(Bloomberg) -- The 100% efficacy of Pfizer Inc.’s Covid-19 vaccine in early teens is intensifying pressure on schools to decide whether to make shots mandatory when students return.

New Covid-19 variants, including the B.1.1.7. strain first identified in the U.K., are spreading fast among adolescents. Momentum is gathering among advocates to make shots a requirement should the U.S. Food and Drug Administration approve them for those under 16.

“The writing is on the wall. It’s going to happen,” said Peter Chin-Hong, an infectious disease doctor and professor at the University of California-San Francisco. “B.1.1.7. has raised the specter of needing young people to be immunized. Colleges are talking about mandating it.”

The question of how stringent to make vaccine requirements is confronting most U.S. institutions and businesses. Rutgers University in New Jersey will require them for students this fall and Houston Methodist Hospital this week became the first in the country to mandate that its staff be inoculated. Meanwhile, software makers are developing digital “vaccine passports” that people would carry to show that they are immunized before entering planes, stadiums or schools.

On Wednesday, Pfizer said its Covid-19 vaccine was 100% effective in a final-stage trial in children ages 12 to 15, which could pave the way for teens and pre-teens to get shots before the next school year. The drugmaker and its partner, BioNTech SE, already have emergency use authorization for people ages 16 and up and plan to seek approval in U.S. and Europe to include the younger age group as soon as possible.

Hot Shots

While the federal government decides which vaccines are part of its recommended schedule of child immunizations, it’s up to states to mandate which vaccines are required for school, and whether to allow any exemptions. Most states and school districts have so far been reluctant to require Covid-19 vaccines, for fear of igniting lawsuits and political battles from anti-vaccine groups and right-wing politicians loyal to former President Donald Trump.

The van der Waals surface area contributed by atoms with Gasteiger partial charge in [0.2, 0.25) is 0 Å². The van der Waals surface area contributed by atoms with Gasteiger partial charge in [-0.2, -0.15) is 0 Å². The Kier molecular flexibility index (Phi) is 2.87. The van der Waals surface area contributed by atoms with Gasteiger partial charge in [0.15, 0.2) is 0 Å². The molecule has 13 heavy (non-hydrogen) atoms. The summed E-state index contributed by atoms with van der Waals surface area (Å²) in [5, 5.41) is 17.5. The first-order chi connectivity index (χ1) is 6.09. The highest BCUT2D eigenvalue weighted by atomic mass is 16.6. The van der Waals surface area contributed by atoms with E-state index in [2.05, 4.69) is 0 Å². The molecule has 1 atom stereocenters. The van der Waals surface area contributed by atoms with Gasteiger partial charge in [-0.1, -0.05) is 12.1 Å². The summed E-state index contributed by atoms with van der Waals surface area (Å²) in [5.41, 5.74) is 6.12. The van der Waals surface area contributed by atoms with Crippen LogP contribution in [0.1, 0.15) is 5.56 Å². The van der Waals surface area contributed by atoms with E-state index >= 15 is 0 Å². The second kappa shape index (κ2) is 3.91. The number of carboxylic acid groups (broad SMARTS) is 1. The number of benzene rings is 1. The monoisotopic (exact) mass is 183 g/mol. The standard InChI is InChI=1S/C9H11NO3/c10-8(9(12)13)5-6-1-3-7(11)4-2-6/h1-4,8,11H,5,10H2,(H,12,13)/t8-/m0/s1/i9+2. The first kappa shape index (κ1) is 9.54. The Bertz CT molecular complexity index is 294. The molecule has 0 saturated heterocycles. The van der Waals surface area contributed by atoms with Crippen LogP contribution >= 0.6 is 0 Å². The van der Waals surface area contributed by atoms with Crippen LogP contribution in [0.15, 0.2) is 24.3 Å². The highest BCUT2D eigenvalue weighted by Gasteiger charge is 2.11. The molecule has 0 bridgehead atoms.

Proponents of mandates and vaccine passports say that all 50 states already require students to get immunized for at least nine different diseases, including polio and the measles. All but five allow people to opt out on religious or personal grounds.

In Los Angeles, which has been hit hard by the coronavirus, the largest school district is amenable to state officials adding Covid immunization to the must-have list. Superintendent Austin Beutner said in January that the district would likely require students to be vaccinated before they return to campus, if they are available.

The Los Angeles Unified School District backed off after it was sued by teachers who oppose the vaccine, but the agency’s position is that state or federal regulators should mandate it.

“We expect in time, like tests for tuberculosis or vaccines for the measles, mumps and whooping cough, the Covid vaccine will be essential to keeping school safe,” Barbara Jones, a spokeswoman for the district, said in an email. “One should expect federal and state health authorities to take actions in this area in the coming months.”